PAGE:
Help! I'm stuck!

Here are some things you can do to get unstuck.

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Study Strategies

Here are some general study tips.

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Resources

The college provides a bunch of terrific resources; click on the big link below for a list of particularly useful ones. If you're feeling desperate or out of control, there is free counselling available; click here for more info.

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Things to do if you're stuck

  • Get really frustrated, stomp your feet, and pout. To enhance the effect, roll around on the floor and bang your fists.

  • Try writing down the relevant parts from the lecture or the book in your own words. This will help identify precisely where your confusion lies.

  • Take a break. Do something which is guaranteed to be productive, like eating, or laundry, or physical exercise. Don't come back to the problem for a few hours.

  • Talk it out with someone - preferably another student in the course, but a parent or friend will also do. The point is not to get their feedback, but to force yourself to explain the problem coherently.

  • Shoot an email to me or the TA.

  • Some study strategies

  • Read actively
    • When reading your notes or a textbook, if a page takes you less than 20 minutes, you probably didn't read it actively enough. After each example, after every proof, close your reading and try to reconstruct it from memory. You will probably not be able to. Do not look in the book right away! Instead, think about the example and try to do it yourself, perhaps in a different way than is done in the book. Give yourself some time to think about it, even if it seems you're not making any progress. Note that thinking does not mean spacing out. It is much, much better to try something, even if it seems unlikely to help, than to sit and wish for a solution. No solution drops out of the sky in perfect form; instead, write something wrong first, and then try to tweak it a bit at a time until you force it into a good solution.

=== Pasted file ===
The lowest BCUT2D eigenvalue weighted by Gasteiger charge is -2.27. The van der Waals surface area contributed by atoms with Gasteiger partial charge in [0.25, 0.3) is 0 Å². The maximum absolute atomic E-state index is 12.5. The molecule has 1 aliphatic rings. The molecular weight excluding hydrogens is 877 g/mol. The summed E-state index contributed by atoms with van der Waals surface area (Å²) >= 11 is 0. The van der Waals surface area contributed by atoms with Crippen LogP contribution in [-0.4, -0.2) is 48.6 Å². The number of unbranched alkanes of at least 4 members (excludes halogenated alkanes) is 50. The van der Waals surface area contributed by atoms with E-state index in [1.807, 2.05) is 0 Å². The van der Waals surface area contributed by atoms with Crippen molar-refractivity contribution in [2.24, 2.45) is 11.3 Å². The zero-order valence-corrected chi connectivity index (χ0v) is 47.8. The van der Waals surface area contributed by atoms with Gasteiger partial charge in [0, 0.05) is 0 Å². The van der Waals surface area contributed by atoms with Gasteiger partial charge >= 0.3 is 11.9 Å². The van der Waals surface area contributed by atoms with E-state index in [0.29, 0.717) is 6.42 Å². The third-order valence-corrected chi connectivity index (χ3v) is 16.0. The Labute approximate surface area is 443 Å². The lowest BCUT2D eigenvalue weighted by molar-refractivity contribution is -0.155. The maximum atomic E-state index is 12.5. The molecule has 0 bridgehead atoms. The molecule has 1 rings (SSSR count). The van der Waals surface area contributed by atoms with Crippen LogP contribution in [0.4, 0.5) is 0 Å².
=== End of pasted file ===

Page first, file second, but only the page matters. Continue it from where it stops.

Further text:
• Generate questions
    • Force yourself to generate questions, both of me and of yourself. For example, one can ask about any potential ambiguity in a definition. (π is the ratio of the circumference of a circle to its diameter. But of which circle?) Or one can ask about whether every condition given in a theorem must be there. In other words, if you remove one of the assumptions, is the theorem still true? (Does the intermediate value theorem hold on open intervals?) Etc. There are always questions you can ask. Find them!

  • Review each lecture later the same day
    • The best way to do this is to try to explain to someone what happened in lecture (you don't need to go into gory detail -- just enough to get the point across). A worse, but still OK, alternative is to (actively!) read over your lecture notes.

  • Work a little every day, rather than a lot during one or two days
    • There are several reasons for this. For one thing, there are only so many hours on a given day which can be productively used for creative thought. Second, if you work a little bit every day, you potentially run across conceptual difficulties much earlier. This gives you more chances to talk to me / your TAs / other students. Moreover, this gives more time to reflect on some of the more challenging questions. Also, when you have a whole day ahead of you all devoted to one task, it's easy to fall into the trap of thinking you're not in any rush, and to start procrastinating. By contrast, if you only have an hour or two to work on math, you will automatically be more focused.